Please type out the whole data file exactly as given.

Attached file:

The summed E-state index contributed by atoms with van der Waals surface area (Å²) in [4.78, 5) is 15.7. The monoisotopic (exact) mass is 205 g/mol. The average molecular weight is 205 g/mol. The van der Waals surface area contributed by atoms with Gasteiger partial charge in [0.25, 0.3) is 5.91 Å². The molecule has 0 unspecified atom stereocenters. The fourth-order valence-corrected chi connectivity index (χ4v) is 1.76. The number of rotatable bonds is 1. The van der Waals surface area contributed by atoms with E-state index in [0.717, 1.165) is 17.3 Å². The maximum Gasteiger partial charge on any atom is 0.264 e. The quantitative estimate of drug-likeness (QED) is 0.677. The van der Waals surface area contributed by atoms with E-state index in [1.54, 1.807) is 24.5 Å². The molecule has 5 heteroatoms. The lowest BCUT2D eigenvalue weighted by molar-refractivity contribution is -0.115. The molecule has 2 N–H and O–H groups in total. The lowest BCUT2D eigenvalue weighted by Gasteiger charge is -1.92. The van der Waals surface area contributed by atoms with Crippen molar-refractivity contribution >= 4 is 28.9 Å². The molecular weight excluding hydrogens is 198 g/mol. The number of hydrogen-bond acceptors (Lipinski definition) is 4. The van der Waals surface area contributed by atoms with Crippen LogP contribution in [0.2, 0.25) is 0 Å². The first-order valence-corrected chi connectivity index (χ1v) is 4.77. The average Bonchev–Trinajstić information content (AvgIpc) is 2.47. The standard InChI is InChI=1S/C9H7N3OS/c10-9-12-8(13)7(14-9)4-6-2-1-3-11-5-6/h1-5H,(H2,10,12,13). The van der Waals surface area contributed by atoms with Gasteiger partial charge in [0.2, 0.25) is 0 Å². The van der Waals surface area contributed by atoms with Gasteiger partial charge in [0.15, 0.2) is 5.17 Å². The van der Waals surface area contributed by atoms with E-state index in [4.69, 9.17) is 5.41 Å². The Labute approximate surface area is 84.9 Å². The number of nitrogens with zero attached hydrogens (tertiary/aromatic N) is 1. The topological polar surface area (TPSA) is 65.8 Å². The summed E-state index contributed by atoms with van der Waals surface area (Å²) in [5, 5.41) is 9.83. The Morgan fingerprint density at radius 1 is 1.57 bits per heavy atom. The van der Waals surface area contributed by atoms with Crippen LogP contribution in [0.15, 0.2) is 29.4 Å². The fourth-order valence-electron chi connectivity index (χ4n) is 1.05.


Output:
The summed E-state index contributed by atoms with van der Waals surface area (Å²) in [4.78, 5) is 15.7. The monoisotopic (exact) mass is 205 g/mol. The average molecular weight is 205 g/mol. The van der Waals surface area contributed by atoms with Gasteiger partial charge in [0.25, 0.3) is 5.91 Å². The molecule has 0 unspecified atom stereocenters. The fourth-order valence-corrected chi connectivity index (χ4v) is 1.76. The number of rotatable bonds is 1. The van der Waals surface area contributed by atoms with E-state index in [0.717, 1.165) is 17.3 Å². The maximum Gasteiger partial charge on any atom is 0.264 e. The quantitative estimate of drug-likeness (QED) is 0.677. The van der Waals surface area contributed by atoms with E-state index in [1.54, 1.807) is 24.5 Å². The molecule has 5 heteroatoms. The lowest BCUT2D eigenvalue weighted by molar-refractivity contribution is -0.115. The molecule has 2 N–H and O–H groups in total. The lowest BCUT2D eigenvalue weighted by Gasteiger charge is -1.92. The van der Waals surface area contributed by atoms with Crippen molar-refractivity contribution >= 4 is 28.9 Å². The molecular weight excluding hydrogens is 198 g/mol. The number of hydrogen-bond acceptors (Lipinski definition) is 4. The van der Waals surface area contributed by atoms with Crippen LogP contribution in [0.2, 0.25) is 0 Å². The first-order valence-corrected chi connectivity index (χ1v) is 4.77. The average Bonchev–Trinajstić information content (AvgIpc) is 2.47. The standard InChI is InChI=1S/C9H7N3OS/c10-9-12-8(13)7(14-9)4-6-2-1-3-11-5-6/h1-5H,(H2,10,12,13). The van der Waals surface area contributed by atoms with Gasteiger partial charge in [0.2, 0.25) is 0 Å². The van der Waals surface area contributed by atoms with Gasteiger partial charge in [0.15, 0.2) is 5.17 Å². The van der Waals surface area contributed by atoms with E-state index in [4.69, 9.17) is 5.41 Å². The Labute approximate surface area is 84.9 Å². The number of nitrogens with zero attached hydrogens (tertiary/aromatic N) is 1. The topological polar surface area (TPSA) is 65.8 Å². The summed E-state index contributed by atoms with van der Waals surface area (Å²) in [5, 5.41) is 9.83. The Morgan fingerprint density at radius 1 is 1.57 bits per heavy atom. The van der Waals surface area contributed by atoms with Crippen LogP contribution in [0.15, 0.2) is 29.4 Å². The fourth-order valence-electron chi connectivity index (χ4n) is 1.05.